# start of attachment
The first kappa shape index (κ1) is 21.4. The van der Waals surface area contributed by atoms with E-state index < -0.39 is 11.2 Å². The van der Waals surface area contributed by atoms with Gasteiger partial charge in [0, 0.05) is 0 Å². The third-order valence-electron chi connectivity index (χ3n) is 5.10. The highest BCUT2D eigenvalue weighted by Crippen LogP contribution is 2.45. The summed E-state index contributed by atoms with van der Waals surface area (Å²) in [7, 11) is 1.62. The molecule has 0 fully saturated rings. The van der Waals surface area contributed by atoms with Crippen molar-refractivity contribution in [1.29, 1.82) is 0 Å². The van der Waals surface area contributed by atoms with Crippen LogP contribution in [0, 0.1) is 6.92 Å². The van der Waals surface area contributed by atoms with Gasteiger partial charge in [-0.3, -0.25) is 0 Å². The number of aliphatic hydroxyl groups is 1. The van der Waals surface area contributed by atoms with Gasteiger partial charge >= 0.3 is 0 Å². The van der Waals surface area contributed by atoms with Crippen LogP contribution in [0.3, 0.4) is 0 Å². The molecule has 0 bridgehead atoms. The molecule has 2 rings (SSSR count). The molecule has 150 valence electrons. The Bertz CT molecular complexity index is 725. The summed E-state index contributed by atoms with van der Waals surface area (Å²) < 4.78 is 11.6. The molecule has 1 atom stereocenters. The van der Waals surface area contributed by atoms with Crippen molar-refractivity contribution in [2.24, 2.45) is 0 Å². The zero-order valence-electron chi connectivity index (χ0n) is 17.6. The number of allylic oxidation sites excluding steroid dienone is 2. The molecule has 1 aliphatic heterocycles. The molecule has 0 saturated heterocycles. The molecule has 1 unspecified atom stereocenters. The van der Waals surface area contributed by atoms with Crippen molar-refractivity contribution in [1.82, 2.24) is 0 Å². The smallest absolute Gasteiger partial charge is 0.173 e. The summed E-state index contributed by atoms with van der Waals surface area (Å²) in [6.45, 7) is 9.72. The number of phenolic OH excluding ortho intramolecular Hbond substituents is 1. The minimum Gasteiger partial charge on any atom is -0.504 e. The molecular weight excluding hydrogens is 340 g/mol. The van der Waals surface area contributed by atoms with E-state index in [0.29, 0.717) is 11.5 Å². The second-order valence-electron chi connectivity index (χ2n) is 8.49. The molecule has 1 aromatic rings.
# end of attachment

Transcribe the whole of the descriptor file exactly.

The first kappa shape index (κ1) is 21.4. The van der Waals surface area contributed by atoms with E-state index < -0.39 is 11.2 Å². The van der Waals surface area contributed by atoms with Gasteiger partial charge in [0, 0.05) is 0 Å². The third-order valence-electron chi connectivity index (χ3n) is 5.10. The highest BCUT2D eigenvalue weighted by Crippen LogP contribution is 2.45. The summed E-state index contributed by atoms with van der Waals surface area (Å²) in [7, 11) is 1.62. The molecule has 0 fully saturated rings. The van der Waals surface area contributed by atoms with Crippen molar-refractivity contribution in [1.29, 1.82) is 0 Å². The van der Waals surface area contributed by atoms with Crippen LogP contribution in [0, 0.1) is 6.92 Å². The van der Waals surface area contributed by atoms with Gasteiger partial charge in [-0.3, -0.25) is 0 Å². The number of aliphatic hydroxyl groups is 1. The van der Waals surface area contributed by atoms with Gasteiger partial charge >= 0.3 is 0 Å². The van der Waals surface area contributed by atoms with Crippen LogP contribution in [0.3, 0.4) is 0 Å². The molecule has 0 bridgehead atoms. The molecule has 2 rings (SSSR count). The molecule has 150 valence electrons. The Bertz CT molecular complexity index is 725. The summed E-state index contributed by atoms with van der Waals surface area (Å²) < 4.78 is 11.6. The molecule has 1 atom stereocenters. The van der Waals surface area contributed by atoms with Crippen molar-refractivity contribution in [2.24, 2.45) is 0 Å². The zero-order valence-electron chi connectivity index (χ0n) is 17.6. The number of allylic oxidation sites excluding steroid dienone is 2. The molecule has 1 aliphatic heterocycles. The molecule has 0 saturated heterocycles. The molecule has 1 unspecified atom stereocenters. The van der Waals surface area contributed by atoms with Crippen molar-refractivity contribution in [1.82, 2.24) is 0 Å². The smallest absolute Gasteiger partial charge is 0.173 e. The summed E-state index contributed by atoms with van der Waals surface area (Å²) in [6.45, 7) is 9.72. The number of phenolic OH excluding ortho intramolecular Hbond substituents is 1. The minimum Gasteiger partial charge on any atom is -0.504 e. The molecular weight excluding hydrogens is 340 g/mol. The van der Waals surface area contributed by atoms with E-state index in [0.29, 0.717) is 11.5 Å². The second-order valence-electron chi connectivity index (χ2n) is 8.49. The molecule has 1 aromatic rings.